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The laudable Time’s Up movement is calling for women to wear black on the Golden Globe‘s red carpet tonight, which should make for a meaningful statement. (Most interesting will be the women who do NOT comply.) Now we read that men, too, are pledging to wear black which is somewhat less meaningful, to my eye. What other color would they wear? Isn’t that a bit like me giving up cigarettes for Lent (I don’t smoke)—the emptiest of gestures? Evangelist Rose McGowan is also criticizing women, especially Meryl Streep in a now-deleted tweet, per Vanity Fair, for what she slams as a “silent protest.”

“Actresses, like Meryl Streep, who happily worked for The Pig Monster, are wearing black @GoldenGlobes in a silent protest,” McGowan wrote in a now-deleted tweet. “YOUR SILENCE is THE problem. You’ll accept a fake award breathlessly and affect no real change. I despise your hypocrisy. Maybe you should all wear Marchesa.”

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#MeToo

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Therese Dreaming

When I first saw this hashtag on Facebook, I bristled a bit. I don’t know why but it struck me as self-consciously “brave” and “honest” — and even a little coy. What women hasn’t been sexual harassed at some point in her life? What man hasn’t been bullied? What employee hasn’t been disrespected? What child has been unfairly treated? Humans can be hurtful and unthinking and selfish, putting their own pleasures and profits over others. And, I guess, #metoo.

I didn’t voice this. I didn’t want to sound like an apologist. But a New York Times column called “Publicly We Say #MeToo, Privately We Have Misgivings” by Daphne Merkin gets it right, in my view:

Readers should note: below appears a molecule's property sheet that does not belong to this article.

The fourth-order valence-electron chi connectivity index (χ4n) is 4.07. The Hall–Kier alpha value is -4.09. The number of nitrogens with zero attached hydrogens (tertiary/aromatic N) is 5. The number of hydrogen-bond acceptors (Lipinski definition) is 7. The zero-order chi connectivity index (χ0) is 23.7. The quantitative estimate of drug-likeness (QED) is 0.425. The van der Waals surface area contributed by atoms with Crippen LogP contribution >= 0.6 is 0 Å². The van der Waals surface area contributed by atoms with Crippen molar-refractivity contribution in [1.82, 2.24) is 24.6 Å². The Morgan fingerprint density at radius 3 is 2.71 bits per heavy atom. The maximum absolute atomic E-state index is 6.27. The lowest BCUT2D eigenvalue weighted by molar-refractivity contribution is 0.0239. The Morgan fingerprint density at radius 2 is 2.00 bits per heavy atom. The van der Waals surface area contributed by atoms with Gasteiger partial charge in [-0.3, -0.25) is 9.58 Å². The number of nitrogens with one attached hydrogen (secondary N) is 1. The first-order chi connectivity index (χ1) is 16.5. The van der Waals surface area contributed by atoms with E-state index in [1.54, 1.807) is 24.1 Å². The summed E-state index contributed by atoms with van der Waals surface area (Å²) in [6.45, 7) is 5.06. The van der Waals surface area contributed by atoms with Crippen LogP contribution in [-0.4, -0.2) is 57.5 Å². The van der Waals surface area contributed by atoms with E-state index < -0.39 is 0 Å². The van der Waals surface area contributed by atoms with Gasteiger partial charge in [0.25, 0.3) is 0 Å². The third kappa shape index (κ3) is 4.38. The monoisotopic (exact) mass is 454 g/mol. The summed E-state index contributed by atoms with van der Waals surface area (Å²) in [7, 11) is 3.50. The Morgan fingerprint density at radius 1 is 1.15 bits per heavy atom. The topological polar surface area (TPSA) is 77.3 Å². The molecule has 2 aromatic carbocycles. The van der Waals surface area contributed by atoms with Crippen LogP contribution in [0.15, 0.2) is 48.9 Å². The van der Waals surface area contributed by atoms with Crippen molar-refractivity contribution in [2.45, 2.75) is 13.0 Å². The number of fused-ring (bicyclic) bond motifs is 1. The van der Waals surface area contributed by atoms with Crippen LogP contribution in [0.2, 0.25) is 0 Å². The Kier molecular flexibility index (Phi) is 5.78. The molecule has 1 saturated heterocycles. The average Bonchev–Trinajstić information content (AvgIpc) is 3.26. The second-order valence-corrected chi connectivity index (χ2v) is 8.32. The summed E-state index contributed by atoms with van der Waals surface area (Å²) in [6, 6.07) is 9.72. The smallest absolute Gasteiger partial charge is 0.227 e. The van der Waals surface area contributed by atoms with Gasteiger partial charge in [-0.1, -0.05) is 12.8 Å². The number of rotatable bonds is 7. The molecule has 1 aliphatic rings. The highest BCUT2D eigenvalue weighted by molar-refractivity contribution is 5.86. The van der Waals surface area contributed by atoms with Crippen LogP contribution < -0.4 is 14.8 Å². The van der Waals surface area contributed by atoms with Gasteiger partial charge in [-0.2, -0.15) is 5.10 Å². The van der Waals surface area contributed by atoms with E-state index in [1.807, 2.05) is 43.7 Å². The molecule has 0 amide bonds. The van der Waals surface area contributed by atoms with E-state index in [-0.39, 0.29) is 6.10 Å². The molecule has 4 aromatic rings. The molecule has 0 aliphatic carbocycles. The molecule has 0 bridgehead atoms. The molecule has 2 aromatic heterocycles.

“The fact that such unwelcome advances persist, and often in the office, is, yes, evidence of sexism and the abusive power of the patriarchy. But I don’t believe that scattershot, life-destroying denunciations are the way to upend it. In our current climate, to be accused is to be convicted. Due process is nowhere to be found.” 

She raises the issue of “Therese Dreaming,” a circa-1938 Balthus painting that two young Metropolitan Museum of Art staffers petitioned to have removed, based on its “blatant objectification and sexualization of a child,” per one of them. Says Merkin: “This is the kind of censorship practiced by religious zealots.”

Convictions without due process, censorship, “witch hunts.” Something has run amok. Again, Merkin says it better:

“These are scary times, for women as well as men. There is an inquisitorial whiff in the air, and my particular fear is that in true American fashion, all subtlety and reflection is being lost. Next we’ll be torching people for the content of their fantasies.”

 

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To state the obvious

These days, Facebook seems to be mostly a collection of our obvious observations and rhetorical questions, repeated over and over and over again.

“I can’t believe how much she’s grown!” (said of any/all children who have grown up) and “Where does time go?” (answer: it doesn’t “go” anywhere it just disappears, only to be replaced by more time). These days, there are photos of snowdrifts with obvious captions (“brrrr…” and “so cold!”) and of our president (“such an idiot”). I agree that it is, indeed, cold outside and that Donald Trump is the worst kind of asshole. But that doesn’t mean I need near constant reminders of these facts.

All of this is better and more humorously said in The New Yorker essay, “Oh, Look, Some Time Has Passed!” by Kathryn Kvas. You almost don’t need more after the headline and this purposefully stock-y looking Getty photo of an ethnically diverse trio of women laughing their heads off over lattes.

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For every woman who loves laughing over lattes with friends.

Even so, I’ll quote this paragraph, so perfect: “But, really, I had so much fun hanging out this time! Maybe once some more time passes we’ll do something fun like this again. What do you say? I bet some stuff will happen by the time we get around to doing that fun thing, and then we can reminisce about how much time has passed since we talked about doing that thing that we’ll do! And then I bet that even more time will pass after we do that fun thing, and then some more time after that. And then we’ll keep talking about the passage of time over and over again until so much time has passed that we’ll stop existing as physical beings altogether!”